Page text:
Collin's been a movie critic since 2009. In real life he works in marketing and is also a novelist ("Good Riddance" published in Oct 2015).
Not that it would be advisable at first glance, but if you could somehow cobble together a mash-up of Wes Anderson, Monty Python, and The Diary of Anne Frank, you might find yourself in the neighborhood of Taika Waititi’s simultaneously whack-a-doo and gut-wrenching Jojo Rabbit. It may indeed sound like a rather crass idea, but this is one you have to see to appreciate. And it’s well worth being both seen and appreciated.
In the waning days of World War II, Berlin youngster Jojo Bertzler (11-year-old Roman Griffin Davis in a phenomenal debut) is readying himself for a weekend-long Hitler Youth training retreat. Helping psych him up is his imaginary friend Hitler (Waititi), a drole devil on his shoulder who espouses the rhetoric of the Reich while giving his little buddy gusto-filled high-fives. After Jojo’s training goes horribly wrong (alas, an unfortunate mishap with a grenade), he returns home to recuperate in the care of his mother Rosie (Scarlet Johansson), only to find that she’s sheltering a Jewish teenager named Elsa (Thomasin McKenzie) in an upstairs crawlspace.
Imaginary Hitler, of course, is more than a little peeved at this revelation and tries to convince Jojo to report both Rosie and Elsa to the Gestapo (which is led by a deliciously wry Stephen Merchant), but the boy instead gets to know Elsa, and the two form a bond that is among the sweetest, most touching relationships you’ll see on screens this year.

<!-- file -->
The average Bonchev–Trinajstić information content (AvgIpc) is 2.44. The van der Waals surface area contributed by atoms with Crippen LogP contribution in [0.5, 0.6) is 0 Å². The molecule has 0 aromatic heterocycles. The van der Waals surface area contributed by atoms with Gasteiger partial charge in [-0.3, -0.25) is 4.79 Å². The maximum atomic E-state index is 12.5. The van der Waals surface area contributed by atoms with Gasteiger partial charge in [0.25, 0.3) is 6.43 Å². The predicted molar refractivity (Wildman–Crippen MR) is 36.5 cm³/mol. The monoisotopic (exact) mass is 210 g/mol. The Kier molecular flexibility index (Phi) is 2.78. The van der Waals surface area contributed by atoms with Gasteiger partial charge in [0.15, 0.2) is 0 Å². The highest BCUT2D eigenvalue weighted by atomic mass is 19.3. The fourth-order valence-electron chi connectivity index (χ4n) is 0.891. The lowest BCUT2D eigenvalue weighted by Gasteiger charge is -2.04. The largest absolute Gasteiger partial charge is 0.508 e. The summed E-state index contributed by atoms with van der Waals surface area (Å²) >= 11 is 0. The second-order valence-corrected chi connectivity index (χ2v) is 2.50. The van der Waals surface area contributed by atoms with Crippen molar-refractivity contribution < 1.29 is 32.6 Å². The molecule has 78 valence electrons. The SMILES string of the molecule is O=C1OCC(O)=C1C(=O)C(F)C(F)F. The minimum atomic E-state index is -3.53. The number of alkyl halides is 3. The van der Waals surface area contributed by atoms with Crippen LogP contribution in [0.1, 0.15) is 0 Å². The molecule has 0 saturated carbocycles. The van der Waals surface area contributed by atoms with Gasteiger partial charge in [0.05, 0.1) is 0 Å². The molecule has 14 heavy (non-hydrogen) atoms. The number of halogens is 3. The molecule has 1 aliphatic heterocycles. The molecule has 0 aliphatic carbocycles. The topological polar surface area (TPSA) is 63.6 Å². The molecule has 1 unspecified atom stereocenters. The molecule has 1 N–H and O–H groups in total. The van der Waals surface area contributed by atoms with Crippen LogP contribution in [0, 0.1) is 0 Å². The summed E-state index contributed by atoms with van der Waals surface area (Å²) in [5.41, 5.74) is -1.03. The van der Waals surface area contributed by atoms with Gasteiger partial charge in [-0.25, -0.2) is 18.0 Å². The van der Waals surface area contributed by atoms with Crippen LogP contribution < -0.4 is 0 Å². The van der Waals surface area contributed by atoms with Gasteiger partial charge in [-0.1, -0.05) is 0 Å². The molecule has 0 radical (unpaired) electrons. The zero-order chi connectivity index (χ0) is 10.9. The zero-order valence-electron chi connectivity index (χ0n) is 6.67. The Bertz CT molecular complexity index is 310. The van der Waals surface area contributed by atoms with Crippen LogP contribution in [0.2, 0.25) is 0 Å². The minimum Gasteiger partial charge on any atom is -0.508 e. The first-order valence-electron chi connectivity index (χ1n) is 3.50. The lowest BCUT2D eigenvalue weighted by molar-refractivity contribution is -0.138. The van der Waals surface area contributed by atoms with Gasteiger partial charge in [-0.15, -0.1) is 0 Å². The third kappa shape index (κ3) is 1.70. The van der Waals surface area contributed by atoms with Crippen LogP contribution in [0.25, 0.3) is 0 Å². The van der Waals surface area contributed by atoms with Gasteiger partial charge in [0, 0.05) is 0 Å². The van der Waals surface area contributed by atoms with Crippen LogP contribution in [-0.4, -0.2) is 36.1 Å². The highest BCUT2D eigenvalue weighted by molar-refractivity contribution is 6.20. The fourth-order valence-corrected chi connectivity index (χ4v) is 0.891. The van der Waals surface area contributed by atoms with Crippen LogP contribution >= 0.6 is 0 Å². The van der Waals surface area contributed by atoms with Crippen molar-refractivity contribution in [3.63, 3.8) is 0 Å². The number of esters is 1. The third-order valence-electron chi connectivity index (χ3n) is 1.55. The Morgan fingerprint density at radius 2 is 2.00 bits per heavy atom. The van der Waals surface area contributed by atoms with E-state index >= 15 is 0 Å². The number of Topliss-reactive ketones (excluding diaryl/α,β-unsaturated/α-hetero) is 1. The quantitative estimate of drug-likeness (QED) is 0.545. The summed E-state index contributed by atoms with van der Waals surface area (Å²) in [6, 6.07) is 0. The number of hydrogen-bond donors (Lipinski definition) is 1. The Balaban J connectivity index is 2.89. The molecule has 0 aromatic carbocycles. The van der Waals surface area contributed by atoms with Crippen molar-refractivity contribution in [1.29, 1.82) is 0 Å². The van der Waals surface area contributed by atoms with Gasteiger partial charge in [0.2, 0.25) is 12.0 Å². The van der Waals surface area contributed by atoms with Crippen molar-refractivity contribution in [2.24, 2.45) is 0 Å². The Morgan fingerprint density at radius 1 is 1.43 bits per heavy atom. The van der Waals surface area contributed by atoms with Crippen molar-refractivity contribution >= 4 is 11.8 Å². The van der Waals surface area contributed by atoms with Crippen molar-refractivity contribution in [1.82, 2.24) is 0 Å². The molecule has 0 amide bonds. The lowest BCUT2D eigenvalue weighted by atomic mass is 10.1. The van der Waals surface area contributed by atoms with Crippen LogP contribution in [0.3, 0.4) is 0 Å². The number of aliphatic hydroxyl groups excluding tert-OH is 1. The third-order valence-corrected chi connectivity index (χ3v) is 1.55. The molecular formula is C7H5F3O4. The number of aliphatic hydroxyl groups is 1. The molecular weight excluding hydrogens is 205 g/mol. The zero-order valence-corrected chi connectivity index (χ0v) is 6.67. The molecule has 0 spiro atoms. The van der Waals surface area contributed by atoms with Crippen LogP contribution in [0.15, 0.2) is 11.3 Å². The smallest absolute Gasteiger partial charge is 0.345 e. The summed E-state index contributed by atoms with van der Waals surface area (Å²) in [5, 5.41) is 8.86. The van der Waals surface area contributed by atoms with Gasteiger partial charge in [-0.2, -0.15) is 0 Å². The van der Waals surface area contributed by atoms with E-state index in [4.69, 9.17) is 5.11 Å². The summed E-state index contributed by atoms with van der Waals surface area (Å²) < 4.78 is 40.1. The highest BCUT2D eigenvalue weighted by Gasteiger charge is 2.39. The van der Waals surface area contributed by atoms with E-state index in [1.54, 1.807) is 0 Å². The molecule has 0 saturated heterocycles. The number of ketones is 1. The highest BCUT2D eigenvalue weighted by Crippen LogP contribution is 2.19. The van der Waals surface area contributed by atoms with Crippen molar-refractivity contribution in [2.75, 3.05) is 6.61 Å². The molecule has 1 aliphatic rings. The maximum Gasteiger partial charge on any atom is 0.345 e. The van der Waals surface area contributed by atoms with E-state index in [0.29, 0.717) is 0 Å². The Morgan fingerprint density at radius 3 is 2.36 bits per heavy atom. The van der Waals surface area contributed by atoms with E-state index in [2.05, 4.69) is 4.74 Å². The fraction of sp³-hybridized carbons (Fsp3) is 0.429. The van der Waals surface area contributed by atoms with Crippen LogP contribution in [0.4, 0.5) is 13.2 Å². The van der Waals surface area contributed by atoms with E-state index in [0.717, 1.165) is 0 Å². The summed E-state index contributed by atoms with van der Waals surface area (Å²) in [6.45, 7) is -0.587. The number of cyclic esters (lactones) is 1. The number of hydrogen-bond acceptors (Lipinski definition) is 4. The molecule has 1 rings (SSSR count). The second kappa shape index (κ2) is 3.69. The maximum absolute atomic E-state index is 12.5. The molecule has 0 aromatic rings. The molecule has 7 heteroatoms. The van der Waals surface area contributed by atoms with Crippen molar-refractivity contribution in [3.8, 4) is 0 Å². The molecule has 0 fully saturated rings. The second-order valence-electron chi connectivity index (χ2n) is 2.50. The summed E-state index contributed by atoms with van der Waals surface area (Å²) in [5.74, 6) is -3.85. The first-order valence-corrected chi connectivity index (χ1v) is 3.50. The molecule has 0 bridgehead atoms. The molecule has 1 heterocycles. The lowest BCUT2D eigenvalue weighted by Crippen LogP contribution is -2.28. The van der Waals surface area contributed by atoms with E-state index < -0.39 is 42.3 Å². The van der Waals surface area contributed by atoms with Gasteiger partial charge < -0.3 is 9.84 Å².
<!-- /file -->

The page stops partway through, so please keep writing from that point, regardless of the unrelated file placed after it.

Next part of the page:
Along with starring, co-producing and directing, Waititi adapted the screenplay for Jojo Rabbit from Christine Leunens’ novel Caging Skies, bringing the same acerbic satire and outside-the-box sensibilities that made his 2017 Marvel film Thor: Ragnarok one of the more memorable entries in that studio’s canon. His uncanny ability to walk the tightrope between comedy and tragedy here is a feat to behold. Plus, anyone who can inexplicably make Hitler an amusing character is rare and special indeed.
Along with the outstanding work by Davis and McKenzie, Johansson also shines, turning in her finest, most heartfelt performance since 2003’s Lost In Translation. The supporting cast is bonkers-good, too, including Sam Rockwell and Rebel Wilson as hilarious instructors at the Hitler Youth camp and newcomer Archie Yates as Jojo's best friend, Yorki.
Though certainly not for every palate, Jojo Rabbit makes for a supremely entertaining two hours due to its perfectly crafted mix of heady notions and goofball comedy (German shepherds play a knee-slapper role, as does the concept of “blowing up schtuff”). You will laugh so hard you’ll cry, and then you’ll just go right on crying because your heart just got ripped out of your chest. There’s no reason, on paper, that Jojo Rabbit should work, but not only does it work, it’s as fresh and powerful a piece of filmmaking to hit theaters in quite some time.
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